Should That Be –Able or –Ible?

Or even –uble?

Perhaps not one of the burning questions of the day, but I bet you’ve hesitated over this at least once.

I did recently, when trying to Google an antiques dealer who had a well-priced early 20th-century silver snuffbox. The dealer used the form collectibles in its business name, it turned out.

This is the (mostly) US spelling of the preferable (but disappearing) collectable, which means ‘that may be collected’ (Violators are subject to a fine collectable on summary conviction) or ‘(thing) worth collecting, sought after by collectors’ (Silver snuffboxes are highly collectable – really!).

Is there a general rule for determining which ending to use? Most of the time it’s –able, and usually if the stem is a complete word in itself (bill/billable, as opposed to feasible or tangible, which aren’t formed from feas and tang).

The more detailed rules are a bit arcane.

The default position is –able, unless the word is derived from a Latin verb ending in –ere or –ire, or where there is a well-established ­ible form (like collectible?) in English already.

If your Latin is a bit rusty, you’ll just have to remember a list of words like this:

  • demonstrable (–able replaces the final –ate in demonstrate, as with abominate, alienate, appreciate, calculate etc.)
  • enforceable (the final –e of enforce stays so the following consonant stays soft; same thing for manageable, pronounceable etc.)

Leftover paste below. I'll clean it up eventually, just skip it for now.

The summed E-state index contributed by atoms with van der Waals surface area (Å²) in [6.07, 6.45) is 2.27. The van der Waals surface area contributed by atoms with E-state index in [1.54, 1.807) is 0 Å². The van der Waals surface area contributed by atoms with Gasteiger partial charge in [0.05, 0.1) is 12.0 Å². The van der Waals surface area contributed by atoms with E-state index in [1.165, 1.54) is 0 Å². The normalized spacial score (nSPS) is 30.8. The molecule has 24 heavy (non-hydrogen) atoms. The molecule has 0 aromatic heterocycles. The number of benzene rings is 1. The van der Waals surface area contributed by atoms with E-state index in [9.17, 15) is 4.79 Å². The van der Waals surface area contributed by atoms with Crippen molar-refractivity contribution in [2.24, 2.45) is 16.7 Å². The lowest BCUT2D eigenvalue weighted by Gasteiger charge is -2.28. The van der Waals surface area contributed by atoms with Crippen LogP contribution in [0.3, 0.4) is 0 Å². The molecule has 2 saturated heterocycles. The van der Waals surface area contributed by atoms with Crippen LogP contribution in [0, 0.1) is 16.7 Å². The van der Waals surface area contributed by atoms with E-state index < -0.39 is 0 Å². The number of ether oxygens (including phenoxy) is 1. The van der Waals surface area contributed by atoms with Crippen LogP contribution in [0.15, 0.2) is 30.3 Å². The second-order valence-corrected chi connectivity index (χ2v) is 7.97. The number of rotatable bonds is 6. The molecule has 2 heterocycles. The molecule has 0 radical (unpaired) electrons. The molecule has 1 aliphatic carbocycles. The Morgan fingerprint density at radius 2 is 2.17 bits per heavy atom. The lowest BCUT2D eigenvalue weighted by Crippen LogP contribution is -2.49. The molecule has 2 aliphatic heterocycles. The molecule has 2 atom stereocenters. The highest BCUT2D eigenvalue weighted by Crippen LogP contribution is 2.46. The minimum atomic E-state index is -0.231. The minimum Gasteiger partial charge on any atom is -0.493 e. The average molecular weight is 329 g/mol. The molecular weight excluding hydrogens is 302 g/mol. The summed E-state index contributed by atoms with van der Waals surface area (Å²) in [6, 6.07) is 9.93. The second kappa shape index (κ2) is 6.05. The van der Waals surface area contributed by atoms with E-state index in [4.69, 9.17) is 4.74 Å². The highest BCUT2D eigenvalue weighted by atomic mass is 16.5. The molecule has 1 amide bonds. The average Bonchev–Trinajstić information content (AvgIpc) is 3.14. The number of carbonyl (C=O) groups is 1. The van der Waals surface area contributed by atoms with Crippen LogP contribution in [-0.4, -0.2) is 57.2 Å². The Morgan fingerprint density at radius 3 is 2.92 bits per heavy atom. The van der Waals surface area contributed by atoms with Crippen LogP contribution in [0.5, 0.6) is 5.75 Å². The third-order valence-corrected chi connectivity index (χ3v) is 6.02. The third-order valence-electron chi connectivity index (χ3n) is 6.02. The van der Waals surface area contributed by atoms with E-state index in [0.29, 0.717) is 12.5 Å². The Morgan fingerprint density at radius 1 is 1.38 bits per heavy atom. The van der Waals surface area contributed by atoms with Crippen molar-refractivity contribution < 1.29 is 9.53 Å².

• forgivable (the final –e in forgive drops out because it isn’t necessary for pronunciation; same thing for movable, usable and the like)
  • justifiable (the final –y gets converted to an i)
  • predictable


  • convertible
  • incorrigible (compare uncorrectable)
  • incredible (compare unbelievable)
  • irresistible
  • perceptible (perceivable)
  • responsible
  • reversible
  • soluble and insoluble (a soluble substance, an insoluble problem – although unsolvable is also possible for the latter)

Where the stem ends in a hard C or G, or a consonant that gets doubled in the adjectival form, go with –able (amicable, navigable, forgettable).

New words have tended not to go with the –ible ending.

Sometimes there are two forms, not always with the same meaning: extendable and extendible are interchangeable; but contractable (‘able to be caught’, like a disease) isn’t the same as contractible (‘capable of being made smaller’).

Totally confused now?

Next: your queries answered, part 3

Neil Guthrie (@guthrieneil)


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